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Dyer v. McCorkle

Supreme Court of California
Sep 26, 1929
208 Cal. 216 (Cal. 1929)


Docket No. S.F. 12847.

September 26, 1929.

APPEAL from a judgment of the Superior Court of Fresno County. Denver S. Church, Judge. Affirmed.

The facts are stated in the opinion of the court.

Fenton, Williams Hansen and Frank Kauke for Appellants.

Gallaher Jertberg for Respondent.

The judgment is affirmed. As justification for this holding we offer the following:

Plaintiff, a minor then twelve years of age, brought this action against defendant corporation as master and the other defendant as its servant, to recover damages for personal injuries suffered by him on April 11, 1926, on account of the alleged negligence of said servant. Negligence was denied by both defendants and contributory negligence was pleaded; defendant master especially denied liability for the acts for its servant which resulted in said injuries to plaintiff. Plaintiff had judgment. The amount of the verdict, as such, is not questioned; neither is serious contention made that negligence was absent. In fact, no defense of any kind is urged for the defendant servant. The prime issue is the liability, if any, of the master under the facts here appearing.

Defendant corporation owned and operated at the time in question a dairy farm near and milk route in Fresno city. The co-defendant, its employee, was engaged in delivering milk and cream to customers in said city, using therefor an electric truck. For a considerable period of time next prior to said accident, he had practiced the plan of enlisting the aid of young boys in making deliveries to the various homes served with milk and cream. The boy then so engaged would ride upon the running-board of the truck and deliver bottles to one side of the street while the driver delivered them to the other side. In the dispatch of this business if the driver was in his seat prior to the return of the boy to the truck, he would set the truck in motion before the lad actually reached it, the latter jumping on the running-board and seizing an upright bar while the truck was in motion. These boys would be paid small sums of money by the driver as well as given candy to eat and milk to drink.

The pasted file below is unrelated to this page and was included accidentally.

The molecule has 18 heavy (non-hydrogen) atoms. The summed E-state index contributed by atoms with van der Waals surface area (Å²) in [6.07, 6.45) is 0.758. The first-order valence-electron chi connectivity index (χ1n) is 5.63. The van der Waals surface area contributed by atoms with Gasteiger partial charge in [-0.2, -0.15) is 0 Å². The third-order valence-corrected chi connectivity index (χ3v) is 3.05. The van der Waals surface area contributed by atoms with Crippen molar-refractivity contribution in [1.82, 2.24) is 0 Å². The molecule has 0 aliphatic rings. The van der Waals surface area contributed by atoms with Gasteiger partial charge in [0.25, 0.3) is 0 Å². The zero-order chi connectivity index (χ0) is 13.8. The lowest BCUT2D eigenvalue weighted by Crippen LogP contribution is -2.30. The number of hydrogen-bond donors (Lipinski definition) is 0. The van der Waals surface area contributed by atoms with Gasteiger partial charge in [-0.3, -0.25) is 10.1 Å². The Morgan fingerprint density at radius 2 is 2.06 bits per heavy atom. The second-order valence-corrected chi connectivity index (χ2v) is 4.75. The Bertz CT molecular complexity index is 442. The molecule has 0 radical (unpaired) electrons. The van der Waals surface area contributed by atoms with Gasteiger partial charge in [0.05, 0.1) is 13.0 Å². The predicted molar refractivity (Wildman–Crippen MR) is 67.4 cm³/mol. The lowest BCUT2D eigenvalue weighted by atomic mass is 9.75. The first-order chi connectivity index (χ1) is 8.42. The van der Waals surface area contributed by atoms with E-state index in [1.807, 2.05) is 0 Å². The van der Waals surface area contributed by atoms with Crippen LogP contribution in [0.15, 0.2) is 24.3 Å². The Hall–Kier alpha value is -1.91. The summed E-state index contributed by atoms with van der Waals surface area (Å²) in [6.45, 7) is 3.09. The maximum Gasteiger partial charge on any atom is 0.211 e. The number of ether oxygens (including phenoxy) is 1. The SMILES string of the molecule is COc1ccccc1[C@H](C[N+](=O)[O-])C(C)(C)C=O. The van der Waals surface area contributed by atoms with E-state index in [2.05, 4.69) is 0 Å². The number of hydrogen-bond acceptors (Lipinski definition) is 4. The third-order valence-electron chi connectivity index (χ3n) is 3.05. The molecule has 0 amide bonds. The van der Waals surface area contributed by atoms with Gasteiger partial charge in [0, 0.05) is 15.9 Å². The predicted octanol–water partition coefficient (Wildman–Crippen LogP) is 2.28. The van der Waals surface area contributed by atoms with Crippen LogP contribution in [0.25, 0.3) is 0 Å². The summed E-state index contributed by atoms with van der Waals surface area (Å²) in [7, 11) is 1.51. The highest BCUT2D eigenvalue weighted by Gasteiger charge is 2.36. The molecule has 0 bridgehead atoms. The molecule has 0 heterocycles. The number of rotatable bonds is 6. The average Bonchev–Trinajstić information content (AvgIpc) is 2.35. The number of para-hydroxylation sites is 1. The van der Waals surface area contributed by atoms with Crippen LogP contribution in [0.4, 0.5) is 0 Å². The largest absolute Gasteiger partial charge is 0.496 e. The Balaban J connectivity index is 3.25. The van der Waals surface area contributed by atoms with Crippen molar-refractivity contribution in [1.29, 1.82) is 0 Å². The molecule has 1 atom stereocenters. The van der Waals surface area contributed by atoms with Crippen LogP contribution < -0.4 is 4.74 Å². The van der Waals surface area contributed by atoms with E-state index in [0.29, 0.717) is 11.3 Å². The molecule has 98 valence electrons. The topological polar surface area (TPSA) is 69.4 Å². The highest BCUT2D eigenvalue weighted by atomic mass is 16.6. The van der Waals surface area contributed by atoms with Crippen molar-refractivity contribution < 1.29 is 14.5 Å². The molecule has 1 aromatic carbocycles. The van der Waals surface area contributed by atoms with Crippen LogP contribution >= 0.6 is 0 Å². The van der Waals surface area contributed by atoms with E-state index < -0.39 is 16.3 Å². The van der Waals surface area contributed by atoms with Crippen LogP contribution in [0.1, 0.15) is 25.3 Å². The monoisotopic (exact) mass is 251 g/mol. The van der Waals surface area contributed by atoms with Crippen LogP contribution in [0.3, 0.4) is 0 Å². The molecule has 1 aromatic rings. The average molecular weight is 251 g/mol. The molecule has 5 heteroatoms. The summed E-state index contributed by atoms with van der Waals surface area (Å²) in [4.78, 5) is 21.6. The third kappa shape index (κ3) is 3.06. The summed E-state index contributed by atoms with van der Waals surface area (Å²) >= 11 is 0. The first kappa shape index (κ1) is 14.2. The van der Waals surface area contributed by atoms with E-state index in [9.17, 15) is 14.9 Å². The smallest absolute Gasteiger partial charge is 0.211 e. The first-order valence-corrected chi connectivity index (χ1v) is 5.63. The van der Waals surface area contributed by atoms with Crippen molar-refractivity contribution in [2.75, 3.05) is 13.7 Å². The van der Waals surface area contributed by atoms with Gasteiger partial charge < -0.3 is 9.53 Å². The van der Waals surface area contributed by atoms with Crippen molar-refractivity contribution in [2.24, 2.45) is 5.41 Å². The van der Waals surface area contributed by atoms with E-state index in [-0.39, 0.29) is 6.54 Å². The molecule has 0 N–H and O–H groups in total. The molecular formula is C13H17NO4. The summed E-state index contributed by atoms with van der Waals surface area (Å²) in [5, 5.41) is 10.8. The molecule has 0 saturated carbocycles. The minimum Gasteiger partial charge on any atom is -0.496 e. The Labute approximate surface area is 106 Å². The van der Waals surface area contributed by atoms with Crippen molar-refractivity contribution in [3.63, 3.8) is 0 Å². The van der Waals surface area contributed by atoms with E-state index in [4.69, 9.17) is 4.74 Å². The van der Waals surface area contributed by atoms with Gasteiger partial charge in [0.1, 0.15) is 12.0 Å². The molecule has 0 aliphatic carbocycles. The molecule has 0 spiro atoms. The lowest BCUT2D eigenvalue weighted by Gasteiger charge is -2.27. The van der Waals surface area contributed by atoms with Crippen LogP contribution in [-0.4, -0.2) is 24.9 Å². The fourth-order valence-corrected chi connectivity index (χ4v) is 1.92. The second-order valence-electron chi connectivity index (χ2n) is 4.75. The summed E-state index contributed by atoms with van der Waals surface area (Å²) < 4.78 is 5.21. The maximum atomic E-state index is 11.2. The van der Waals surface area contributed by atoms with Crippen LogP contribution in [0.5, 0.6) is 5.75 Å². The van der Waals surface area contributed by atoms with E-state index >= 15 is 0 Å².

The older brother of plaintiff had followed this practice for a period ending about six weeks before the accident and during the subsequent six weeks plaintiff had almost daily followed the truck in its afternoon deliveries. He estimated that he made fifty trips with said driver during said period. He had received small sums of money frequently from the driver as well as candy and milk. At the time in question the driver, having no milk to deliver on his side of the street, was in his seat on the truck as plaintiff, returning from a delivery at a home, reached a point some four or five feet distant from the truck. The truck then began to move and in endeavoring to jump to the running-board and to seize said bar to balance himself, plaintiff fell, was run over and his leg was broken and other injuries were received by him.

The question is: Did the master of the truck, under these circumstances, owe the plaintiff the duty of ordinary care? It should be noted that defendant driver did not take the witness-stand nor did the manager or any other officer of the corporation deny knowledge of or assent to this practice on the part of said driver of engaging these young boys to assist him. The manager was simply asked whether the authority of the servant included power to hire assistants in his work. Presumably this question related to the authority of the servant to employ assistants for the company and did not relate to authority in the servant to solicit and procure assistance on his own account.

The contention of appellant is that if authority in the servant to engage the services of boys is conceded, plaintiff becomes an employee of the master and hence comes under the Workmen's Compensation Act; that if the servant had no authority to engage such services, then plaintiff was a mere volunteer to whom the master owed no duty except for injuries resulting from the servant's wilful act.